Plus - Appreciation

Saint, prophet and guru – and friend of ‘God’s little people’

Fr. Dalston Forbes

I came to appreciate the late Fr. Dalston Forbes (OMI) through our days together at the Sri Lanka Association for Theology (SLAT), an indigenous ecumenical movement. Our several encounters at theological reflections, exposure programmes and business meetings soon revealed that in Fr. Dalston we had a saint and a prophet in our midst.

As a saint, his presence compelled people to measure their lives against his, and to then strive to emulate the Christ in him. As a prophet, he questioned the inconsistencies of the church and Sri Lankan society and called for transformation. In this role, he was never personal or bitter.

Fr. Dalston was also known as a faithful pastor who cared for and defended the vulnerable. To him, these were “God’s little people”, a term he paraphrased from our Lord’s “Little flock”, and loved to use. When a senior priest of his religious order was compelled to walk through the wilderness, he walked with him till they both came out vindicated and with dignity.

He held high office in the Roman Catholic Church as Rector of the National Seminary Ampitiya and Assistant General of the Oblates in Asia-Oceania. While exalted positions seemed to embarrass him, he took them in his stride. There was never a danger that ecclesiastical recognition and responsibility could undermine the best in him.

Fr. Dalston was my spiritual guru for many years. Any encounter with him was memorable. It was under him that I began to understand the practical implications of the Incarnation, and it was he who deepened my appreciation of Mary, the Mother of our Lord. It was from him that I learnt to discern Christ at work beyond the church, and that true holiness comes from association with this same Christ at work in the world.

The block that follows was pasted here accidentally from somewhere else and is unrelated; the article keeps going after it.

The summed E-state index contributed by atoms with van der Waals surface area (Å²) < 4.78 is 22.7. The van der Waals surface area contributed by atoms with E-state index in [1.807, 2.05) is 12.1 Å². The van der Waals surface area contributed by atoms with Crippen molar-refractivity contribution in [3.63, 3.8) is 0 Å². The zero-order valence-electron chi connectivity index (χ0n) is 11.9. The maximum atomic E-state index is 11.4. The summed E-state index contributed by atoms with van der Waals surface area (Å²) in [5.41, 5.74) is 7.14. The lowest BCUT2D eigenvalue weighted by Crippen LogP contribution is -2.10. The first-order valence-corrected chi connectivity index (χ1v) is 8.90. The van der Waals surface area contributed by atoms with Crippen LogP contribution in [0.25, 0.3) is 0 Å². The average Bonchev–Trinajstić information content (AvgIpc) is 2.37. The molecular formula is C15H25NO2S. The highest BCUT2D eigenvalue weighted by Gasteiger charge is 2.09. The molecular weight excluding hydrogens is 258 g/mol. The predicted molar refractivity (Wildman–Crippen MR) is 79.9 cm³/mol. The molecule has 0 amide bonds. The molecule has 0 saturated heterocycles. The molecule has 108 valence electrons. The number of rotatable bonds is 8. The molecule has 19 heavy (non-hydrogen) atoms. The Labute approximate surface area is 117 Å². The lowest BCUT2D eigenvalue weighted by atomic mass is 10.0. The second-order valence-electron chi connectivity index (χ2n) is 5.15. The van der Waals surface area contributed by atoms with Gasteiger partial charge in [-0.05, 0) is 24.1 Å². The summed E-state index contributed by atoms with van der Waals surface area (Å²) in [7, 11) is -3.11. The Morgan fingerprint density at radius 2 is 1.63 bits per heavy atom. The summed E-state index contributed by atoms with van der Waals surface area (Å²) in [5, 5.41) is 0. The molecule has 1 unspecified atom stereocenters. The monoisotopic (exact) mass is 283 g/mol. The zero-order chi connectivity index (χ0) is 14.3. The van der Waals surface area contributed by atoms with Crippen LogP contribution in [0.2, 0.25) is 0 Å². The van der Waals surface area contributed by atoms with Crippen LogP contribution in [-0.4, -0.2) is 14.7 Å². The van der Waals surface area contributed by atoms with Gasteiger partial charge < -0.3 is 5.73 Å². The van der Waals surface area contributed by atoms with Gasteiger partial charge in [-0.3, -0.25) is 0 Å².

It was he who introduced me to the spiritual discipline of prayer and timing, when decisions had to be made, a rhythm he had mastered. His entire life conveyed that simplicity is a Gospel imperative for the disciple of Christ, and his ministry repeatedly stressed that the Church had much to learn from “God’s little people”.

Many in the Anglican Church loved, admired and respected him for his pragmatism, courage and integrity. Barriers of denomination, ethnicity, class and gender disappeared in his presence. With him, all ordained priests shared a common vocation, and the laity enriched the priesthood of all believers.

His last days were difficult. Despite this, there was the occasional twinkle in his eye, and this will be my last image of dear Fr. Dalston. He seemed to be saying, “Press on … in the midst of the pain and the turmoil of life, strive to discern God’s reassuring smile.”

May light perpetual shine upon him.

Duleep de Chickera, Bishop of Colombo

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